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Posts Tagged ‘7drl 2011’

Response to Broken Bottle

April 12th, 2011 Comments off

Broken Bottle has come fourth in a review of all of this year’s 7DRLs by an esteemed committee of reviewers (I was a member of the committee myself, but less esteemed and of course utterly uninvolved in reviewing my own game, though I had a lot of fun reviewing others). Needless to say I’m quite proud of this, especially since there was such a huge breadth of quality games this year.

Additionally there has also been a discussion thread raised on rgrm entitled “Breaking down Broken Bottle” – an analysis by Jeff Lait of the artistic messages in the game. Be warned that it is rather wordy, and my response even more so – it also contains severe spoilers that’ll ruin your enjoyment of the game if you haven’t already played it. Again I am proud that my game could bring about such detailed discussion and analysis. It should be fairly obvious to anyone playing that there is some attempt at the whole “Games as Art” thing in the game, and though some people have told me they’re not convinced I’m glad that it’s provoked a thoughtful reaction in others. A lot of careful design choices went into the aesthetics and the mechanics of the game to get the right atmosphere and feel. It’s good to see some success from this.

My 7DRL Highlights

March 29th, 2011 Comments off

Of the 46 successful 7DRLs this year I have played and reviewed 39 for the committee, which is due to publish its results soon. There are a few duds but a lot of very successful games, and some real gems in there too. Here are some of the ones that I feel are definitely worth checking out from this year, in alphabetical order:

benhem’s ssh game – I wish it had a name… but this is a funky first-person 3D-esque dungeon crawler entirely rendered in ASCII, and hosted on an ssh server. Gameplay is nothing special, but the presentation really is – check it out now!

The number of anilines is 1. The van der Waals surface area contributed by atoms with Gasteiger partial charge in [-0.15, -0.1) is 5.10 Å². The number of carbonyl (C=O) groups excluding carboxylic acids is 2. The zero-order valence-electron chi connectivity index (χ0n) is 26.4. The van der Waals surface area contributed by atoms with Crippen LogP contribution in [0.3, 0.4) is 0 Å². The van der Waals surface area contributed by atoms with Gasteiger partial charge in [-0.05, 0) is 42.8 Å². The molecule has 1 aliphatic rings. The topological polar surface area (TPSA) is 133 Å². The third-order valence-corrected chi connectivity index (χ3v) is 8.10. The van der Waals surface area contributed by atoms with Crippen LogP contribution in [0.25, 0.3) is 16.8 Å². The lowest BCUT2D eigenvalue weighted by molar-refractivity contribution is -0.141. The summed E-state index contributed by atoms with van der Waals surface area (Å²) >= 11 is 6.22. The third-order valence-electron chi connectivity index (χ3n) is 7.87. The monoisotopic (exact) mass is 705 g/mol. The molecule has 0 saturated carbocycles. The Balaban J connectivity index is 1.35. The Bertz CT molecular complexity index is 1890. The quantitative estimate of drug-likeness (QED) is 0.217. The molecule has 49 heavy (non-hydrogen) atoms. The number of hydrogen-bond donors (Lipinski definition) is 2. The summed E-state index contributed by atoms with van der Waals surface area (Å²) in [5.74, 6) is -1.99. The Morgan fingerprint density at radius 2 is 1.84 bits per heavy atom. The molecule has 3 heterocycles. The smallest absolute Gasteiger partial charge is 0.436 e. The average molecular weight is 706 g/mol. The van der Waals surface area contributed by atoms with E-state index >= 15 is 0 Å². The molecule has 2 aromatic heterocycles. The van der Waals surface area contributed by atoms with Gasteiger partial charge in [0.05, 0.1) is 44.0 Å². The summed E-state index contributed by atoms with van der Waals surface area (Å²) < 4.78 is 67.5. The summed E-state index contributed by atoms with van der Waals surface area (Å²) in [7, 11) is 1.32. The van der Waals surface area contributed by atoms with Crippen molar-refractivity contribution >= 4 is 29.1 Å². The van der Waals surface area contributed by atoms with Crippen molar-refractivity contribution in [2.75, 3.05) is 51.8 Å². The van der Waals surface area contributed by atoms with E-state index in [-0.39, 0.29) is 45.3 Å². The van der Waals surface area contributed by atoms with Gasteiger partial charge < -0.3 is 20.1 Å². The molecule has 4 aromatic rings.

Defender of the Deep – Play an orc, kobold or goblin and fight against the pathetic “good” races. Has a lot of variety to play and fun items and abilities.
Destiny of Heroes – A very pretty game with a nice assortment of dungeon generators (is it only roguelike devs that get turned on by these…?)
Devil Might Laugh – Start as a ghost and gradually become more corporeal as you ascend through hell. Interesting to see a real change in gameplay over time like this.
EmoSquid – 3D game world represented in 2D slices, and with full 3D control. It takes a while to get used to, but it’s very funky.
GnomeSquad – Get the post-7DRL version to fix the dungeon depth, and enjoy X-COM style gameplay with some cool classes.
God of Change – Very entertaining game where the monsters get completely new abilities over time. Procedural fun in all its glory.
Inversion of Control – Play a pet and try to guide your heroic master, with the options to give orders and mind swap now and then. Excellent AI on the master makes this very enjoyable, and post-7DRL version has some nice tiles.
kusemono – An assassination game where you must sneak close to an enemy before doing a final dash to slit its throat. Cruelly punishing, but fun nonetheless.
Magicko – Combine elements to create special spell effects. Could be fleshed out a lot more, but it’s cool for what it is.
Monster Slayer Show – Slaughter enemies in front of crowds to gain glorious ratings. Has some very snazzy weapons. My best score so far is 766.
Pitman Krumb – Nice 3D graphics and solid roguelike gameplay – a very rare combination!